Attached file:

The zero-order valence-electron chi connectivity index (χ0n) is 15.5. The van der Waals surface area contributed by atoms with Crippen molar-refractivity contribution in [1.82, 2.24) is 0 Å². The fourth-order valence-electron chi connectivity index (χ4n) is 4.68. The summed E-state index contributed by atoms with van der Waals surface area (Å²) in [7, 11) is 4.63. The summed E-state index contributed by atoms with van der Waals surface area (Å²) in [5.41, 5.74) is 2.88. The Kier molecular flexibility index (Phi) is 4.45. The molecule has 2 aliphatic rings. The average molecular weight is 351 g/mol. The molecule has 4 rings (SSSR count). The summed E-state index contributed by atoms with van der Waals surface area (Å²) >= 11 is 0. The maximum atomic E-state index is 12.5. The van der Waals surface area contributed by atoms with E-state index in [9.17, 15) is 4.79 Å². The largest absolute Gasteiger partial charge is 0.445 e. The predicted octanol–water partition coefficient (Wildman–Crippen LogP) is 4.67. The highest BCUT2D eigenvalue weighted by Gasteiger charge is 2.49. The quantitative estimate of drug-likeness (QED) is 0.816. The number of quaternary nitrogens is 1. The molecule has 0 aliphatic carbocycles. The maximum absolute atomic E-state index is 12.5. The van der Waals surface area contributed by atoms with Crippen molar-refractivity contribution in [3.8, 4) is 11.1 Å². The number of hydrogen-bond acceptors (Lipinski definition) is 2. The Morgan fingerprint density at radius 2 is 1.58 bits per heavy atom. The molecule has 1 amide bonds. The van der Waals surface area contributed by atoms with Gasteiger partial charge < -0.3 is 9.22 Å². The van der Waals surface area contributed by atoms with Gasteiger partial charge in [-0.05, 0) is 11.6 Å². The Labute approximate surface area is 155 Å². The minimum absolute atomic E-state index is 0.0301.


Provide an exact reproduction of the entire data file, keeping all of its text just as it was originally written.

The zero-order valence-electron chi connectivity index (χ0n) is 15.5. The van der Waals surface area contributed by atoms with Crippen molar-refractivity contribution in [1.82, 2.24) is 0 Å². The fourth-order valence-electron chi connectivity index (χ4n) is 4.68. The summed E-state index contributed by atoms with van der Waals surface area (Å²) in [7, 11) is 4.63. The summed E-state index contributed by atoms with van der Waals surface area (Å²) in [5.41, 5.74) is 2.88. The Kier molecular flexibility index (Phi) is 4.45. The molecule has 2 aliphatic rings. The average molecular weight is 351 g/mol. The molecule has 4 rings (SSSR count). The summed E-state index contributed by atoms with van der Waals surface area (Å²) >= 11 is 0. The maximum atomic E-state index is 12.5. The van der Waals surface area contributed by atoms with E-state index in [9.17, 15) is 4.79 Å². The largest absolute Gasteiger partial charge is 0.445 e. The predicted octanol–water partition coefficient (Wildman–Crippen LogP) is 4.67. The highest BCUT2D eigenvalue weighted by Gasteiger charge is 2.49. The quantitative estimate of drug-likeness (QED) is 0.816. The number of quaternary nitrogens is 1. The molecule has 0 aliphatic carbocycles. The maximum absolute atomic E-state index is 12.5. The van der Waals surface area contributed by atoms with Crippen molar-refractivity contribution in [3.8, 4) is 11.1 Å². The number of hydrogen-bond acceptors (Lipinski definition) is 2. The Morgan fingerprint density at radius 2 is 1.58 bits per heavy atom. The molecule has 1 amide bonds. The van der Waals surface area contributed by atoms with Gasteiger partial charge < -0.3 is 9.22 Å². The van der Waals surface area contributed by atoms with Gasteiger partial charge in [-0.05, 0) is 11.6 Å². The Labute approximate surface area is 155 Å². The minimum absolute atomic E-state index is 0.0301.